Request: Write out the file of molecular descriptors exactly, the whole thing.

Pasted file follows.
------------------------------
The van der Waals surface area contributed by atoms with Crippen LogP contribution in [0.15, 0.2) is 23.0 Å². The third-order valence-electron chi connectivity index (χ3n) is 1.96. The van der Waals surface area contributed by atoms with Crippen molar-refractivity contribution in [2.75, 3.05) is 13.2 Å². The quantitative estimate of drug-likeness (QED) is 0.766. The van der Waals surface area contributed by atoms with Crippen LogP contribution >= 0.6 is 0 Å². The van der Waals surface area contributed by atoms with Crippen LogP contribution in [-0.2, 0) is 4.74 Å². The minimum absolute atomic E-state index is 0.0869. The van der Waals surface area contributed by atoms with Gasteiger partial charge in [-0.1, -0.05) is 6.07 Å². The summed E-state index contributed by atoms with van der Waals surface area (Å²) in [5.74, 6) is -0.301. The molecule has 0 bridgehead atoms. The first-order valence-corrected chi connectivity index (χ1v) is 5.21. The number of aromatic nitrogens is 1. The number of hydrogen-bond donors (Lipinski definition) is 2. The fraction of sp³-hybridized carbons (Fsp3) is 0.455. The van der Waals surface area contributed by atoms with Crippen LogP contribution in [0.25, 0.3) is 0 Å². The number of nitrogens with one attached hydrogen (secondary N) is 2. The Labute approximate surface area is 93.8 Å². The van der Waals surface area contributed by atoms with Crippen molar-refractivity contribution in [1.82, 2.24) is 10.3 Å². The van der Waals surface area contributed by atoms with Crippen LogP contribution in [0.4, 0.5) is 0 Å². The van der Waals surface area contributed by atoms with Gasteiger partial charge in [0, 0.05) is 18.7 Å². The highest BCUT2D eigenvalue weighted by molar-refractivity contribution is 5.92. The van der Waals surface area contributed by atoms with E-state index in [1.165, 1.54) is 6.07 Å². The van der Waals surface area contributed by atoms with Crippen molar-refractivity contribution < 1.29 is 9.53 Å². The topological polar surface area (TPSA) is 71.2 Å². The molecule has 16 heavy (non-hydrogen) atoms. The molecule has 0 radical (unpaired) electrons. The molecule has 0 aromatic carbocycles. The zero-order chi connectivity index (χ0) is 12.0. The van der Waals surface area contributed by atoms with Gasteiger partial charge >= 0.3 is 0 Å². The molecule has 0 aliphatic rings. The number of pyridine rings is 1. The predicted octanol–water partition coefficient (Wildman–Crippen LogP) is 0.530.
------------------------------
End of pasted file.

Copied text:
The van der Waals surface area contributed by atoms with Crippen LogP contribution in [0.15, 0.2) is 23.0 Å². The third-order valence-electron chi connectivity index (χ3n) is 1.96. The van der Waals surface area contributed by atoms with Crippen molar-refractivity contribution in [2.75, 3.05) is 13.2 Å². The quantitative estimate of drug-likeness (QED) is 0.766. The van der Waals surface area contributed by atoms with Crippen LogP contribution >= 0.6 is 0 Å². The van der Waals surface area contributed by atoms with Crippen LogP contribution in [-0.2, 0) is 4.74 Å². The minimum absolute atomic E-state index is 0.0869. The van der Waals surface area contributed by atoms with Gasteiger partial charge in [-0.1, -0.05) is 6.07 Å². The summed E-state index contributed by atoms with van der Waals surface area (Å²) in [5.74, 6) is -0.301. The molecule has 0 bridgehead atoms. The first-order valence-corrected chi connectivity index (χ1v) is 5.21. The number of aromatic nitrogens is 1. The number of hydrogen-bond donors (Lipinski definition) is 2. The fraction of sp³-hybridized carbons (Fsp3) is 0.455. The van der Waals surface area contributed by atoms with Crippen LogP contribution in [0.25, 0.3) is 0 Å². The number of nitrogens with one attached hydrogen (secondary N) is 2. The Labute approximate surface area is 93.8 Å². The van der Waals surface area contributed by atoms with Crippen molar-refractivity contribution in [1.82, 2.24) is 10.3 Å². The van der Waals surface area contributed by atoms with Crippen LogP contribution in [0.4, 0.5) is 0 Å². The van der Waals surface area contributed by atoms with Gasteiger partial charge in [0, 0.05) is 18.7 Å². The highest BCUT2D eigenvalue weighted by molar-refractivity contribution is 5.92. The van der Waals surface area contributed by atoms with E-state index in [1.165, 1.54) is 6.07 Å². The van der Waals surface area contributed by atoms with Crippen molar-refractivity contribution < 1.29 is 9.53 Å². The topological polar surface area (TPSA) is 71.2 Å². The molecule has 16 heavy (non-hydrogen) atoms. The molecule has 0 radical (unpaired) electrons. The molecule has 0 aromatic carbocycles. The zero-order chi connectivity index (χ0) is 12.0. The van der Waals surface area contributed by atoms with Gasteiger partial charge >= 0.3 is 0 Å². The molecule has 0 aliphatic rings. The number of pyridine rings is 1. The predicted octanol–water partition coefficient (Wildman–Crippen LogP) is 0.530.